We are in the very early days of brain-computer interfaces (BCI) and there are still years of scientific research that needs to be carried out to get anywhere near creating powerful consumer-based BCI products. But, as designers, we believe it’s important to imagine what types of experiences this technology would enable in order to create the human-centered future for BCI.
We want to speculate about the different paths that BCI technology can take in order to have a better dialogue so we created a video short called “A Day in the Mind” as well as series of video prototypes to explore the different implications of the technology, realizing that we would have to make some wild guesses about the capabilities of the technology.
The user experience of BCI technology will feel a lot like learning to touch type felt like for the baby boomer generation. It will require a lot of cognitive effort to control and master.
As with all technologies there will be a push to try and justify some form of business model around BCI’s. The risks here are huge and both the good and bad of these scenarios are highlighted below.
When technology can start to decode your emotional state, what are the implications for mental health and managing mental states. By highlighting these new tools, we also open up the door to the potential risks exposed through these technologies.
When we provide a window into the neurons of our minds, what does that expose us to? What undesirable outcomes might come to light?
There has been a lot of progress made around tapping into the motor control capabilities of the brain. What happens if that skill set is taken further and further refined.
The holy grail of BCI’s potential is to allow people to access data at the speed fo thought and be able to control and manipulate interfaces at the speed of thought. The exact type of thoughts that can be read are an ongoing area of research.
Kintsugi Upgrades is an NFT collection that uses the Japanese mending technique called kintsugi to combine medieval and post classical artifacts with high-tech fixtures to create a product that exists for a purely digital realm. Kintsugi is the art of repairing broken pottery by adhering the pieces back together and dusting the cracks with gold powder. The result is an entirely unique creation that is functional once again, but in the case of Kintsugi Upgrades, the original functionality has completely changed.
The Kintsugi Upgrades collection was initially inspired by ancient artifacts found in the Minneapolis Institute of Art and Malopolska’s Virtual Museums. Imagining an ancient world revived with modern technology has been a driving theme in our NFT series. As technology for virtual reality and the metaverse grows more potent, Kintsugi Upgrades is made to represent a clash of the old and the new but ultimately works in service of the future by creating objects that will populate virtual worlds.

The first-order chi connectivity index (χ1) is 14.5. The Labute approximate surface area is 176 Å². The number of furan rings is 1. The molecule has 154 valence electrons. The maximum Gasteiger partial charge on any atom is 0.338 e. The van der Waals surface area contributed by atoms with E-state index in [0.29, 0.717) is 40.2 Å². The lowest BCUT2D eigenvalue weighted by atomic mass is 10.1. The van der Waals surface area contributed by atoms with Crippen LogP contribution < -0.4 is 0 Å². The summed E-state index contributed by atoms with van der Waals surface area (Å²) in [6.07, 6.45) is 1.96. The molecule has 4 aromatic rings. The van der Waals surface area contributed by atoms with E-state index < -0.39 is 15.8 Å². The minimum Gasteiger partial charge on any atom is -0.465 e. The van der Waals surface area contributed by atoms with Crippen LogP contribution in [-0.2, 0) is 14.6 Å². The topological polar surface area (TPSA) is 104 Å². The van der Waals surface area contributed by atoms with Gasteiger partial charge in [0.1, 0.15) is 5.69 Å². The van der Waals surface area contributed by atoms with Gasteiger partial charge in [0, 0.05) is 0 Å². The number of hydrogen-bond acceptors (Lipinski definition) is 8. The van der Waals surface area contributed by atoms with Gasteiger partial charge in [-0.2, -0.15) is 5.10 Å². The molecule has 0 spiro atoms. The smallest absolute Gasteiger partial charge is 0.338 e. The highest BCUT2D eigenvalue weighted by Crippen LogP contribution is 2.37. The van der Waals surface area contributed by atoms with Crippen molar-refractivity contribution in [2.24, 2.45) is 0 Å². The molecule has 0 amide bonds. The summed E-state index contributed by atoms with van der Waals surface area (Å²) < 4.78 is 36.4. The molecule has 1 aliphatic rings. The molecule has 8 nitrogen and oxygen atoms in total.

One of our goals with this NFT series is to capture the tension between democratizing digital spaces and the unique ability to own and possess digital assets. Each NFT is modeled after a real-world artifact that has been digitally scanned and uploaded online. We then artificially shattered the digital renderings to create a new object with upgraded capabilities that could only exist in the metaverse. While the core utility of the object still serves a purpose, like vases and water containers, the technology required to elevate their functionality is still far from reality. The metaverse will be fraught with these types of challenges, determining what is accessible and what is exclusive in a purely virtual form.
Innovation is a core value of our design studio so we have begun designing for a virtual world that is soon to be our future. Our NFTs are a way to show the innovation behind turning physical assets into digital commodities. They also serve to show the plausibility of transitioning more of our lives from the physical world into the digital.
The purpose of Kintsugi Upgrades is to help old products find new functions. Many of the original artifacts served some form of domestic purpose, like vases, water jugs, and food containers. By transitioning these artifacts into the digital realm through their Kintsugi Upgrades, they can no longer serve the same functional purposes as their real world counterparts. To mediate this tension, we designed each NFT to retain some aspect of a functional purpose, even in the metaverse. There is no current plan to create these NFTs as physical objects because the technology required to create them is not yet possible. For this reason, they remain confined to the metaverse.
The collection of 12 Kintsugi Upgrades selects objects from different cultures and historical periods to deconstruct and rebuild. The strength of each concepts are being able to see the beauty of the original historical object and then build off of that as we imagine the futuristic functionality that is embedded into the upgraded parts of the artifact.
The names of the KU’s are also chosen with the intention of retaining part of the object’s past identity while also referencing the new upgrade. KU10: Azote is named for its new function that utilizes nitrogen. Azote is another word for nitrogen, although outdated, and the functionality of KU10 involves extracting nitrogen from the air and compressing it into liquid nitrogen that can be used to preserve and freeze food. Another example is KU06: Botellones whose original artifact was a water container, or a botellones de agua, which we attempted to recapture in the upgraded version. KU06 builds off of the original utility by introducing nutrient supplements into the water container.